Happy Black History Month! Black History Month is a time to honor and celebrate the achievements and accomplishments of Black people in the United States.
Black History Month dates back to 1976 when President Gerald Ford officially recognized the month of February as Black History Month. February was chosen as Black History month as it aligns with the birthdays of author and activist Frederick Douglass, and President Abraham Lincoln who formally abolished slavery. The month of February was also chosen due to being the anniversary of the approval of the 13th Amendment.
Many people in the United States celebrate Black History Month by reading Black literature, watching films and documentaries about the movements to resist oppression, and even cooking traditional African-American cuisines to learn more about the history of Black people in the United States.
This year’s Black History month theme is “Black Health and Wellness”. The theme focuses on the wellness and health of the Black community while also acknowledging Black medical practitioners and scholars who contribute to our country’s health.
This Black History Month, Gleeson is featuring an exhibit on Afrofuturism which is a cultural and artistic movement that seeks to insert Blackness and African identity into science-fiction. It is a cultural aesthetic, philosophy of science, and philosophy of history that explores the developing intersection of the African diaspora’s culture with technology. The term was coined by Mark Dery in 1993 and explored in the late 1990s through conversations led by Alondra Nelson.
“The genre of Afrofuturism presents themes and concerns of the African diaspora through technoculture and speculative fiction, which shows a range of artists and media with an interest in visualizing Black futures that come from Afro-diasporic experiences. While Afrofuturism is usually associated with science fiction, it can also encompass other genres such as fantasy and alternate history.”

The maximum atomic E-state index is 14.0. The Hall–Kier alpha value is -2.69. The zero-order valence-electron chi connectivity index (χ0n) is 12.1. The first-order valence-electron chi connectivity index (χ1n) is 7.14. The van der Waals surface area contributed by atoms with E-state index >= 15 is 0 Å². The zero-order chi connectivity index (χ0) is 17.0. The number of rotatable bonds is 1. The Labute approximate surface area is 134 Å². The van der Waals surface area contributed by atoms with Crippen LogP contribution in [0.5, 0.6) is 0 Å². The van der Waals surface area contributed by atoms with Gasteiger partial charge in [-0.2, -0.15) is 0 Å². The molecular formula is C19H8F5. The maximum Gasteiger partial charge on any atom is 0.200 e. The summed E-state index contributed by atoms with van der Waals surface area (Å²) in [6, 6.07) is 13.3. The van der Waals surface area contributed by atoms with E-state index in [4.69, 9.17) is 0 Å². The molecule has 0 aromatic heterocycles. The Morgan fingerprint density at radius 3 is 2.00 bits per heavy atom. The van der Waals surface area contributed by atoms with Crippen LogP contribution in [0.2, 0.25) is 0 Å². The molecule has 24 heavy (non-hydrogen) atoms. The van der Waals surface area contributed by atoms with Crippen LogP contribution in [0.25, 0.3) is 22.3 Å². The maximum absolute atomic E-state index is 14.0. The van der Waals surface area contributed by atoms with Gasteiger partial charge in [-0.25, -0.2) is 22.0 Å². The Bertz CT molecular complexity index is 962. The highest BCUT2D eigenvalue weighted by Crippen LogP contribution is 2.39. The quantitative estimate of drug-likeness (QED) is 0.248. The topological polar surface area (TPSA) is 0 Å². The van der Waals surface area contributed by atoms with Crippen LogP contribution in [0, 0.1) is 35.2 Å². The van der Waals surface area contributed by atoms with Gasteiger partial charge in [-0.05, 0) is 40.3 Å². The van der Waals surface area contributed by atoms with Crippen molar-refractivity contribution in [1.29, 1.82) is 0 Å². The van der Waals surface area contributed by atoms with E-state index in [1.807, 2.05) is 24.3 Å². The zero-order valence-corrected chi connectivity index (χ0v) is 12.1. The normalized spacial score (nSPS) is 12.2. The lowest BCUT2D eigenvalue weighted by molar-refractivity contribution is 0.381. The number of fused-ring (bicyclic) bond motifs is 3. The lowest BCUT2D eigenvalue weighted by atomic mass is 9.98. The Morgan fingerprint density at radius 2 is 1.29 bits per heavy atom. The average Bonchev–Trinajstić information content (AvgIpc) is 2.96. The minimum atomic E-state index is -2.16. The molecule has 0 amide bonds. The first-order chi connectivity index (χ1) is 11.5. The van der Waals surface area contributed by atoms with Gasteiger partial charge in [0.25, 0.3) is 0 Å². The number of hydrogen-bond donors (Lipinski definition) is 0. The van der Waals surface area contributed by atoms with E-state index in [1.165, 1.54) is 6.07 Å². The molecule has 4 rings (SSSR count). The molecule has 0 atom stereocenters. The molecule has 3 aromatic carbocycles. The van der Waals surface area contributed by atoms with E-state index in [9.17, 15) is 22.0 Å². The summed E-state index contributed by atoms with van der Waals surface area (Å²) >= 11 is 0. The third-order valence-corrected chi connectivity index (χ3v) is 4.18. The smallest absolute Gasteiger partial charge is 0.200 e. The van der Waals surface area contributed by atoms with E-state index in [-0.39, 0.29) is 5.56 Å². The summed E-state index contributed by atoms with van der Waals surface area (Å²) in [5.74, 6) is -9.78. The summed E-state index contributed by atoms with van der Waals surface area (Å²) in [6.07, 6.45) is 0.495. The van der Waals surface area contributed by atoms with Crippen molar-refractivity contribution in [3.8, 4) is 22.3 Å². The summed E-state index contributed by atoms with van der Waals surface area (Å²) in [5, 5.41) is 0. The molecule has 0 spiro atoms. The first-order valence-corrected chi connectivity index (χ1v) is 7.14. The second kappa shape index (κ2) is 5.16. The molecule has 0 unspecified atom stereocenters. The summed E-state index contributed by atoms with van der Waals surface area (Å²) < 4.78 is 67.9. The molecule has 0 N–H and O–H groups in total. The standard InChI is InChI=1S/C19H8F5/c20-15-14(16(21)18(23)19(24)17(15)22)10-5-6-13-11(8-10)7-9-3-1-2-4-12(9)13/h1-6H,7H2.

Black Panther is one of the most mainstream examples of Afrofuturism. The movie draws on fantastical elements to explore both the history of the African diaspora and imagines a technologically advanced, alternative universe. It shows a fictional, uncolonized, and untouched part of Africa, Wakanda. Black Panther introduced Afrofuturism to a larger audience and has become beloved by many. The movie mixes African traditions with technology to create a new world. Black Panther was a film about culture. Not only did it bring Afrofuturism to the forefront, it centered the experiences of Africans, Black Americans, Black women, and other elements of the diaspora.
For this year’s Black History Month, Gleeson has chosen to highlight Afrofuturism in a dynamic display. The following books were written by influential authors such as Octavia Butler and Ta-Nehisi Coates, who set the standard for Afrofuturist authors. To accompany this display, we also curated a playlist on our Youtube channel: “Black Futuristic Revelations” which includes the work from artists Sun Ra, Nina Simone, TCL, and Kendrick Lamar to name a few.
Some of the books that are on display include:
Parable of the Sower – A Science fiction novel by Octavia E. Butler. This novel recounts an apocalypse, highlighting the issues of climate change and social inequality.